On Monday evening the Treasurer confirmed that the eligibility threshold for the payment will be decreased to 15% for registered charities, one of the five COVID-19 recommendations we put to Government. Decreasing the threshold will result in significant support to thousands of charities and their staff, who are doing critical frontline work in supporting communities through COVID-19 and in some instances, working towards a vaccine. Read more about Philanthropy Australia welcoming the Government announcement, and acknowledging the critical advocacy from the social sector in our media release.

Philanthropy Australia looks forward to sharing the JobKeeper eligibility requirements as Treasury releases additional guidance in the coming days.

Below are key insights from the Minister, Shadow Minister and sector leaders:

2 April video message from Assistant Minister for Charities Zed Seselja
Pro Bono News (6 April): ‘We don’t run like normal businesses’: Charities still locked out of JobKeeper payments
Shadow Minister for Charities Andrew Leigh MP (8 April): an interview with Tony Jones and speech in the House of Representatives

3/04: Philanthropy Australia’s advocacy to the Government on COVID-19

On Tuesday this week, Philanthropy Australia met with the Assistant Minister for Charities, Senator Zed Seselja to discuss the role philanthropy is playing in tackling COVID-19, opportunities for closer collaboration between philanthropy and Government to support our charities and additional incentives the Government could consider to stimulate more giving during this time.

During this meeting Philanthropy Australia provided the following recommendations for the consideration of the Government:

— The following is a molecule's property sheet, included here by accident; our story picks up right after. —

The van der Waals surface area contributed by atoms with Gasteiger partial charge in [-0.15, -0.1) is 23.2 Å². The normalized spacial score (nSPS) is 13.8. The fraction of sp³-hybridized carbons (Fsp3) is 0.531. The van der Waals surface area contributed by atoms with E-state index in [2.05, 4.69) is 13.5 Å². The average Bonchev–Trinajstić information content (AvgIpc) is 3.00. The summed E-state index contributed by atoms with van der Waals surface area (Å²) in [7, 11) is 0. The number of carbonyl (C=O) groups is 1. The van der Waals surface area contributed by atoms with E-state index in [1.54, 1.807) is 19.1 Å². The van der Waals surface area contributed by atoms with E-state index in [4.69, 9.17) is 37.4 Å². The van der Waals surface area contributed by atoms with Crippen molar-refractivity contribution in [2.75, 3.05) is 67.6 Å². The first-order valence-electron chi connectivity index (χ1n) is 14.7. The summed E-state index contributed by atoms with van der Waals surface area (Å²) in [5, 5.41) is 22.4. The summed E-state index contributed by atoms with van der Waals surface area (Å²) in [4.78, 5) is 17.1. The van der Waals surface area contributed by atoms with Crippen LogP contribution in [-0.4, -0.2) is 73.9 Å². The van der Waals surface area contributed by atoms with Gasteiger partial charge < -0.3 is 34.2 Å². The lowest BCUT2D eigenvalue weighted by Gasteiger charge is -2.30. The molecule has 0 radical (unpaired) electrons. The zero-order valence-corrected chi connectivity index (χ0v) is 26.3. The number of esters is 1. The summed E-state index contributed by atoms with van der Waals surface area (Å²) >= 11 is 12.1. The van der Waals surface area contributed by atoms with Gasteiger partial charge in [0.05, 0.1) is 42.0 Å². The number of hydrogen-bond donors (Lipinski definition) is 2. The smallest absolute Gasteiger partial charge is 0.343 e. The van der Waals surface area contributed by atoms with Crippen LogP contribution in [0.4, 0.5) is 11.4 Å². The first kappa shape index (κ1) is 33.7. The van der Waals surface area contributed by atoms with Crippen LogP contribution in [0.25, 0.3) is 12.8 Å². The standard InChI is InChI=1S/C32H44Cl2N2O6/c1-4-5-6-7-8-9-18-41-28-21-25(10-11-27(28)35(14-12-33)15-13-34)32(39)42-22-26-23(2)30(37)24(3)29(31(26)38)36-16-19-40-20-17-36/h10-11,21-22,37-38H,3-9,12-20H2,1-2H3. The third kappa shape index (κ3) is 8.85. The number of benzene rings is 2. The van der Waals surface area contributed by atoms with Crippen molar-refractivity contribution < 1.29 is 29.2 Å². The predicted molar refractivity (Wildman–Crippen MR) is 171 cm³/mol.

• Providing a 150% tax deduction for any donations to deductible gift recipients (DGRs) over the next two financial years – meaning that donors could deduct 1.5 times the value of their donations to DGRs from their taxable income
  • Increase working capital into registered charities by:
    • Launching an Item 1 DGRs flow through grant pool with matched funding from government and philanthropy to provide discretionary grants to fund charities overhead costs to keep them afloat and delivering their work both during and after the crisis. This pool would be focused on supporting registered charities with an annual turnover of $5 million or less
    • Establishing a Loan facility/fund for registered not-for-profits, with the support of the banks, at cash rate, where philanthropy takes the first loss capped at 5%, with a government guarantee coming in thereafter. This facility would be to support the not-for-profits who have the underlying cash flow and business models that are likely to be re-established
  • No change to the regulatory minimum distribution requirements for public and private ancillary funds and the provision of credits for funds who ‘over distribute’ by at least 4% over the next two financial years, with these credits able to be used to reduce minimum distributions in subsequent financial years
  • Flexibility on the eligibility threshold for JobKeeper Payment to enable more charities to access the payment